The terms 'the sinful nature' and 'human nature' have strong implications regarding our essential make up, but are these necessarily evident in the original Greek words used? Definitely a possible translation, and by most accounts a much better one for the Greek term sarx is actually 'the flesh' rather than 'human nature' or 'sinful nature', an option mentioned in the footnotes of most Bibles, and quite often in the translation itself. The highly literal and very respected NASB, for example, translates the term as 'the flesh'.

Why is the difference important, you may ask? The term 'The flesh' can address the choice one makes about who to rely on. Living according to 'the flesh' is choosing to rely on oneself and one's own efforts, rather than on God and his promises. Seen in this way, sarx doesn't necessarily mean an intrinsic nature, but could mean a choice instead ' albeit one that can be heavily influenced by one's surroundings.

This understanding would dovetail neatly with Old Testament examples such as when David is incited by Satan, and chooses to number his fighting men in 1 Chronicles 21, and comes to see very clearly that this was wrong. Likewise in Jeremiah 17:5, as in many other places in the Old Testament, Israel is encouraged not to choose to rely on man's strength, but to choose to rely on God's promises instead. Just as Adam and Eve were born perfect, but were affected by the influence of Satan and their choices, this idea would allow the possibility that we also are born perfect in nature (in the image of a perfect God). We are likewise affected by the influence of Satan through the world, and also our choices.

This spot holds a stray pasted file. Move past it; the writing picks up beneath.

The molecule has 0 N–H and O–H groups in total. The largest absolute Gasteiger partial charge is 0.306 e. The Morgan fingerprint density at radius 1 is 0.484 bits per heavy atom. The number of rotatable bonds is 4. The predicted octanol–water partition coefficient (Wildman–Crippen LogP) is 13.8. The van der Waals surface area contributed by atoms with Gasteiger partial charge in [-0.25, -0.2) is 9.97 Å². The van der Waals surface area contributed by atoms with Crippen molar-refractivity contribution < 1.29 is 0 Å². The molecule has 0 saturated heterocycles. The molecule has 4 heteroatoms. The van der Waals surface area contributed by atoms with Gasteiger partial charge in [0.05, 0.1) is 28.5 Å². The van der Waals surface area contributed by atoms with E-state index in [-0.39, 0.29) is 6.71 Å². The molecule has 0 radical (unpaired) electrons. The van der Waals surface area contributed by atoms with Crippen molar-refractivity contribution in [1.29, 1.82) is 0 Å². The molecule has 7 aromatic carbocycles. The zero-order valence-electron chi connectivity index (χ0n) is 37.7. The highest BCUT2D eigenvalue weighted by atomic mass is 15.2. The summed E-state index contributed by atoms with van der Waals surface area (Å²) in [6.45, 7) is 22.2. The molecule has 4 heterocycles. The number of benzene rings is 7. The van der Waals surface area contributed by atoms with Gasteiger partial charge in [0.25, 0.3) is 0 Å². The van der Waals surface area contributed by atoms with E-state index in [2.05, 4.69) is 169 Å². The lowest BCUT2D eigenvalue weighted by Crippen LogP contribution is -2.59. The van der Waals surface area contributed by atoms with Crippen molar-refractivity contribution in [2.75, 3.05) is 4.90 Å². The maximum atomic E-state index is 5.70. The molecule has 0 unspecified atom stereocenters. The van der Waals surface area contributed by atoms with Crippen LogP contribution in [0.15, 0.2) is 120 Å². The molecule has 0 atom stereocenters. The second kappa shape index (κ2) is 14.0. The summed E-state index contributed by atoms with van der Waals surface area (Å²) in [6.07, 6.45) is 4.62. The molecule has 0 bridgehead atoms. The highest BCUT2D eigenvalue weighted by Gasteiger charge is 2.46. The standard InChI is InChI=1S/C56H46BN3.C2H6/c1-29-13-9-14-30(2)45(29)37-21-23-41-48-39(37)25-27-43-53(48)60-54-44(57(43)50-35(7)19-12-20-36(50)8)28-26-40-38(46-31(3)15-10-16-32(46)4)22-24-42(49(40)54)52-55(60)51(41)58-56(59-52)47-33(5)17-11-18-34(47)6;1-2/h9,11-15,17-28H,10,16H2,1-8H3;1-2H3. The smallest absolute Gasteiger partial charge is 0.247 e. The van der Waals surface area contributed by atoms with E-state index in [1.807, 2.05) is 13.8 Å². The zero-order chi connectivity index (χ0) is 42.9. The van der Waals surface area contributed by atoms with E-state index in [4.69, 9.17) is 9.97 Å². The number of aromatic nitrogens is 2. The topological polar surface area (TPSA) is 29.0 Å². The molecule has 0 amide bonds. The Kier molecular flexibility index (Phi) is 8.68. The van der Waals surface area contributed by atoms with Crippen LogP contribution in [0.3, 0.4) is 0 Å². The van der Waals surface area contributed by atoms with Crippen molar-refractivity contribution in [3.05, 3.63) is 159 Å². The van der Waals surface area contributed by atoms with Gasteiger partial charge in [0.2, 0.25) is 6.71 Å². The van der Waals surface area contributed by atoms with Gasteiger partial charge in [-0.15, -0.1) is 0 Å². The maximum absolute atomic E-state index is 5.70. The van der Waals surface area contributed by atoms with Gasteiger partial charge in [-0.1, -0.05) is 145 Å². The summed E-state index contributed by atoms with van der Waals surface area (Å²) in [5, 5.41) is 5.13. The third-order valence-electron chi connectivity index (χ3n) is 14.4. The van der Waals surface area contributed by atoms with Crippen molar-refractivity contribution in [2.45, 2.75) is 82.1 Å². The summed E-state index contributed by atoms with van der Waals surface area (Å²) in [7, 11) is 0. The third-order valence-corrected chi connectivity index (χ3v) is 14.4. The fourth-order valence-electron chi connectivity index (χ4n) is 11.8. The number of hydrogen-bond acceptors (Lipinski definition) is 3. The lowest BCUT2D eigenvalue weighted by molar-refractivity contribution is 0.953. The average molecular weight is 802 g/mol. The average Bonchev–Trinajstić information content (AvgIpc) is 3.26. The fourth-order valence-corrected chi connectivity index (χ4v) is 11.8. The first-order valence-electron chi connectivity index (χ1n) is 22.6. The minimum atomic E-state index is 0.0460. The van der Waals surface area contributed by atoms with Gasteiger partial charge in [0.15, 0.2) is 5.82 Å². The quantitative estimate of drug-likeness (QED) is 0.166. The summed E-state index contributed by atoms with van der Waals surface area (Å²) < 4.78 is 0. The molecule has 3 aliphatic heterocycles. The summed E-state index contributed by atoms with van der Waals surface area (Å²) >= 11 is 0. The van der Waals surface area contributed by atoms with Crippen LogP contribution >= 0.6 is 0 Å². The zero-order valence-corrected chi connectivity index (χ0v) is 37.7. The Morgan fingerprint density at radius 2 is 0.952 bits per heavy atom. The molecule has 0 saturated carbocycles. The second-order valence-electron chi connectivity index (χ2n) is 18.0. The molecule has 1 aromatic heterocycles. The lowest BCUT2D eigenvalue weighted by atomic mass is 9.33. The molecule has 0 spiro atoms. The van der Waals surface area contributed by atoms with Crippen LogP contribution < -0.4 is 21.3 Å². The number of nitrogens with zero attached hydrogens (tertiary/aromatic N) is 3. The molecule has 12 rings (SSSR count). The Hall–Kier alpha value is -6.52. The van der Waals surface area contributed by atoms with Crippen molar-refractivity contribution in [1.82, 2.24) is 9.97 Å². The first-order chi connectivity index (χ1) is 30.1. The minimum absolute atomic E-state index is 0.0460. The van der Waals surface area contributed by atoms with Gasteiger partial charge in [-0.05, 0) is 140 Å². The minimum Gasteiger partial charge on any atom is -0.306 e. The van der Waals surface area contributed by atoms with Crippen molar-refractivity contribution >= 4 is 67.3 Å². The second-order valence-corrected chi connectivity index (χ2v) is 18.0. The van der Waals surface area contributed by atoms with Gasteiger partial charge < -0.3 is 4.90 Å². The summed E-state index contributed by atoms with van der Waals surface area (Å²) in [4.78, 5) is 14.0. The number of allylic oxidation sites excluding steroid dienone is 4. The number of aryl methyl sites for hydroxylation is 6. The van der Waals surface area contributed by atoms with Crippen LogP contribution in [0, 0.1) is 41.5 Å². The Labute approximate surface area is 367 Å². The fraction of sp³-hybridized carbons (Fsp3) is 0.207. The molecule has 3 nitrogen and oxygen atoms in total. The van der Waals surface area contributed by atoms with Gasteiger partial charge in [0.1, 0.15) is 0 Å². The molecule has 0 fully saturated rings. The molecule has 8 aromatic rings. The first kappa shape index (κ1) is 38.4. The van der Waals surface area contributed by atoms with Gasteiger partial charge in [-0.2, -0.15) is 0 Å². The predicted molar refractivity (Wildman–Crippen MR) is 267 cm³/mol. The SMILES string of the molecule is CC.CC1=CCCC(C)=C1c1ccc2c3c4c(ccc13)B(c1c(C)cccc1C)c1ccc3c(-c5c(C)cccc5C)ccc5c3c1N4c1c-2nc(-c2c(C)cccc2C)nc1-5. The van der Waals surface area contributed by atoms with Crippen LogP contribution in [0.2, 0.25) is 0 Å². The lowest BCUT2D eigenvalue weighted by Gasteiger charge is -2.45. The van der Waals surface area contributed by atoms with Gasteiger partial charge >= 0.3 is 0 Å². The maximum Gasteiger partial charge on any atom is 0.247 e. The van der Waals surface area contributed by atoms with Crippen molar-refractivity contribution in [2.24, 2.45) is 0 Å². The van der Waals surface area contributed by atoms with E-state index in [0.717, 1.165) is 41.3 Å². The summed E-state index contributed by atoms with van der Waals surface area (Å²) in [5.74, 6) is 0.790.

Where does this leave responsibility for sin, and the current state of world affairs? Certainly, it is not all heaped on poor Adam. Attitudes can be changed through teaching, and a major point of the good news regarding the death and resurrection of Jesus is that a way is now opened for us to be transformed in our attitude, and therefore, progressively in our lives. Choices, however, can always go one way or the other regardless of the teaching, and ultimately we are responsible for all our own choices.

So in short, I believe teachers must take responsibility for their part of this situation and teach correct attitudes, and listeners must acknowledge their responsibility to choose to change their own attitudes. One thing I don't see any justification for is to throw our hands in the air and say 'it's human nature to be legalistic and uncertain.' God calls us to believe because we can.